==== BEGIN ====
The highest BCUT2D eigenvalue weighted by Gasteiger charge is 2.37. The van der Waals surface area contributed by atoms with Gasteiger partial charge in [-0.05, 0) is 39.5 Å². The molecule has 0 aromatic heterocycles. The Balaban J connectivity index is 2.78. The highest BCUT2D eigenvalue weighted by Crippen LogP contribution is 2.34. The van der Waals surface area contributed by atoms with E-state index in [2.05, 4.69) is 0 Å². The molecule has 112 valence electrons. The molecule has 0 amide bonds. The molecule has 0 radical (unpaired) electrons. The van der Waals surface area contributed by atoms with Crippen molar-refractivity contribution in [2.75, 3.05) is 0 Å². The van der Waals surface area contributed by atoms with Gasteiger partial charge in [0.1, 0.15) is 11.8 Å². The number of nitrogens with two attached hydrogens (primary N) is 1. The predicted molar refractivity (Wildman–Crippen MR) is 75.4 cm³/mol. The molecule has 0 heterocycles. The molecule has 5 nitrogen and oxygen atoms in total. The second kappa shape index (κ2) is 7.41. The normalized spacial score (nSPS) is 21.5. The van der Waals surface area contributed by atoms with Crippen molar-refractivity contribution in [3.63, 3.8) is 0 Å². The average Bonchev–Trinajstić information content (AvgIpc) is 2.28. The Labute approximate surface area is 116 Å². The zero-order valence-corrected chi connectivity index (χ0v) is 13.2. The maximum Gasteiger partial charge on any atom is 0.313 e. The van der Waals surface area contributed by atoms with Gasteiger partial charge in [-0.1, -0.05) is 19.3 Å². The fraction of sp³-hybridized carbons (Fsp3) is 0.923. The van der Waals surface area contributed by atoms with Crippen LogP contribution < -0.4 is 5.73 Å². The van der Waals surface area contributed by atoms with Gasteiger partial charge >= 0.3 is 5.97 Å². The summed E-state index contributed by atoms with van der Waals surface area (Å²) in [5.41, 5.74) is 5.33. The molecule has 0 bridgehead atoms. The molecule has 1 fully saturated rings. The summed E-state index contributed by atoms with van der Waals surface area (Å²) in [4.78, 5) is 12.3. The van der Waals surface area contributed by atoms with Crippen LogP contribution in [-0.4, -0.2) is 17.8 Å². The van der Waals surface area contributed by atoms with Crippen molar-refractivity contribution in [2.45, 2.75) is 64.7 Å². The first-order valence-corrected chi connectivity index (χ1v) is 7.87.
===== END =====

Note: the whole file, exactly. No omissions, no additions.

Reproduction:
The highest BCUT2D eigenvalue weighted by Gasteiger charge is 2.37. The van der Waals surface area contributed by atoms with Gasteiger partial charge in [-0.05, 0) is 39.5 Å². The molecule has 0 aromatic heterocycles. The Balaban J connectivity index is 2.78. The highest BCUT2D eigenvalue weighted by Crippen LogP contribution is 2.34. The van der Waals surface area contributed by atoms with E-state index in [2.05, 4.69) is 0 Å². The molecule has 112 valence electrons. The molecule has 0 amide bonds. The molecule has 0 radical (unpaired) electrons. The van der Waals surface area contributed by atoms with Crippen molar-refractivity contribution in [2.75, 3.05) is 0 Å². The van der Waals surface area contributed by atoms with Gasteiger partial charge in [0.1, 0.15) is 11.8 Å². The number of nitrogens with two attached hydrogens (primary N) is 1. The predicted molar refractivity (Wildman–Crippen MR) is 75.4 cm³/mol. The molecule has 0 heterocycles. The molecule has 5 nitrogen and oxygen atoms in total. The second kappa shape index (κ2) is 7.41. The normalized spacial score (nSPS) is 21.5. The van der Waals surface area contributed by atoms with Crippen molar-refractivity contribution in [3.63, 3.8) is 0 Å². The average Bonchev–Trinajstić information content (AvgIpc) is 2.28. The Labute approximate surface area is 116 Å². The zero-order valence-corrected chi connectivity index (χ0v) is 13.2. The maximum Gasteiger partial charge on any atom is 0.313 e. The van der Waals surface area contributed by atoms with Gasteiger partial charge in [-0.1, -0.05) is 19.3 Å². The fraction of sp³-hybridized carbons (Fsp3) is 0.923. The van der Waals surface area contributed by atoms with Crippen LogP contribution < -0.4 is 5.73 Å². The van der Waals surface area contributed by atoms with Gasteiger partial charge >= 0.3 is 5.97 Å². The summed E-state index contributed by atoms with van der Waals surface area (Å²) in [5.41, 5.74) is 5.33. The molecule has 0 bridgehead atoms. The molecule has 1 fully saturated rings. The summed E-state index contributed by atoms with van der Waals surface area (Å²) in [4.78, 5) is 12.3. The van der Waals surface area contributed by atoms with Crippen LogP contribution in [-0.4, -0.2) is 17.8 Å². The van der Waals surface area contributed by atoms with Crippen molar-refractivity contribution in [2.45, 2.75) is 64.7 Å². The first-order valence-corrected chi connectivity index (χ1v) is 7.87.